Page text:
AMHERST, Mass. — Alex Berrys first period score brought the crowd into it. A kill of a second period 5-on-3 brought the momentum. And when Berry scored his second goal of the game with 10 minutes, 47 seconds remaining in regulation, it was over.
It was Paul Dainton, though, the sophomore goaltender, who won this one for Massachusetts. Dainton made 35 saves — including eight on that second period 5-on-3 — in UMass 6-4 win over Hockey East leader, No. 3 Northeastern.
Paul made some big saves and kept us in the game tonight, Berry said following the game. Theres no way he shouldve given up four goals. Thats our teams fault.
Thats the most disappointing thing; I think Paul played great, UMass coach Don Cahoon said. He gave us a really solid effort, and those goals that they got in the third period where just a reflection of poor net front defense and not cleaning house.
January closes with Northeastern right where it was when it began, atop the league standings. The lead has shrunk to two points, though, after second place Boston University defeated Merrimack tonight.
With the victory, the Minutemen gain some momentum in the battle for the fourth and final home-ice slot in Marchs Hockey East tournament after a taking a point from a pair with Vermont last weekend.
We have to square some things away. It always seems to go one way or the other, Cahoon said.
Im happy with the two points. Im happy with the league win, but Im really unhappy with the way the second and third periods played out.
Last Friday we play really well, but we lose 2-1. Tonight, we not nearly as thorough; we dont play nearly as solid a game, but we get a bunch of goals and make it work for us. Sometimes its hard to figure out well just take the two points and move on.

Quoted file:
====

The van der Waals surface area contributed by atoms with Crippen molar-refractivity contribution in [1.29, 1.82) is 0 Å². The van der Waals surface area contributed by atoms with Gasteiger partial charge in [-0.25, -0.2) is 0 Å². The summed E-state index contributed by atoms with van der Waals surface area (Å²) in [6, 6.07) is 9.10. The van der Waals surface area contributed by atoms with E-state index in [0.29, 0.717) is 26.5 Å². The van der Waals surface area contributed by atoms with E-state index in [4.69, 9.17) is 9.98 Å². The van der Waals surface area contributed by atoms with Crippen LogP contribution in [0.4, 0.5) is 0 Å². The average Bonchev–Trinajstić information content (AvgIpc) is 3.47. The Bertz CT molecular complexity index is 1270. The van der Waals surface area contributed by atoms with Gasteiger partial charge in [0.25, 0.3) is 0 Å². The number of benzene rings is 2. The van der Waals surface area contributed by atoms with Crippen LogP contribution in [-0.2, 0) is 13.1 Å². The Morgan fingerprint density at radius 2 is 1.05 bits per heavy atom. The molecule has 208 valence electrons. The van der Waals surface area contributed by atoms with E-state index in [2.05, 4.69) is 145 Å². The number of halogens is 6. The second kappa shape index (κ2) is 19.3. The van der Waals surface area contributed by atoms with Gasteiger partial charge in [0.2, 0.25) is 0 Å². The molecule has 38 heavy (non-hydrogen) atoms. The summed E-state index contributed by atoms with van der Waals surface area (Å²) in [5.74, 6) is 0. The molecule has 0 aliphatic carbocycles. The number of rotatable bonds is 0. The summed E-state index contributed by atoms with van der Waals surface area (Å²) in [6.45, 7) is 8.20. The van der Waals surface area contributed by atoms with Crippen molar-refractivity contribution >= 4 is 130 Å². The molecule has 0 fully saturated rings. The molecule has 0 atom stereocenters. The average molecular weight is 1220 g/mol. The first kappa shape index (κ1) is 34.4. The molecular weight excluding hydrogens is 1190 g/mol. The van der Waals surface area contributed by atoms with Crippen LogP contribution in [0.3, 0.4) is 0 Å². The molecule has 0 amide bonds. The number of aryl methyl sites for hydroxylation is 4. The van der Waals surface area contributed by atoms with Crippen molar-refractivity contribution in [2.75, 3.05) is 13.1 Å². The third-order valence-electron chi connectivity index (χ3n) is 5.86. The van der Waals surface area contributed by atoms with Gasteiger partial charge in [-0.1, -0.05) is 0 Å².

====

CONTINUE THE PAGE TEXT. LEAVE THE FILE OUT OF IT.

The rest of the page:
Marred by three late tallies and a decisive physical shift late in the game, Daintons performance kept the oft-penalized Minutemen in the lead throughout. UMass afforded the Huskies — who entered the game converting on 17.7 percent of their chances — seven power plays in the game.
NU scored on three of its seven power plays, two of the goals came in the third period with UMass holding a decisive advantage. In the second, when a goal seemed almost inevitable, Dainton was at his finest.
With two of UMass best penalty killers, Cory Quirk and Chris Davis, serving minors, the Huskies maintained possession for the duration of the two-man advantage. Passes sailed through the UMass triangle; shots came from all angles, but Dainton slid back and forth to preserve the lead.
I believe that when you dont score on a 5-on-3, its a bad omen for your team, NU coach Greg Cronin said. [UMass] had a 4-on-3 for a good chunk of time and they scored. There were two big moments; one was their 4-on-3 to go 3-1, and our 5-on-3.
Even when the Minutemen had all five skaters on the ice, Dainton made saves that augmented the momentum gathered from their offensive assault and the 7,128 in attendance.
A Berry turnover to the left of the UMass goal, with the score 2-0, allowed NU captain Joe Vitale to dangle in alone on Dainton.
The 7,212 surrounding the ice clamored, expecting Vitale, an established top line center, to halve the UMass advantage. Dainton inched out of his crease as Vitale approached; he ignored the initial fake on the forehand, dropped to one knee when Vitale shifted to his backhand and kicked the low attempt out.
UMass winger James Marcou, united with linemates Berry and Quirk, assisted on four UMass goals, including the three scored by Berry and Quirk. The total tied his career-high and moved him into second in Hockey East in scoring with 31 points on eight goals and 23 assists.
Northeastern forwards Wade MacLeod and Tyler McNeely both suffered injuries in the game. Cronin declined to go into detail about either injury, but commented that he wasnt hopeful in McNeelys case.
The Huskies are off until Monday night when they take on Boston College in the late game of the first round of The Beanpot. UMass has Saturday off before heading to Maine for a 4 p.m. puck drop on Sunday.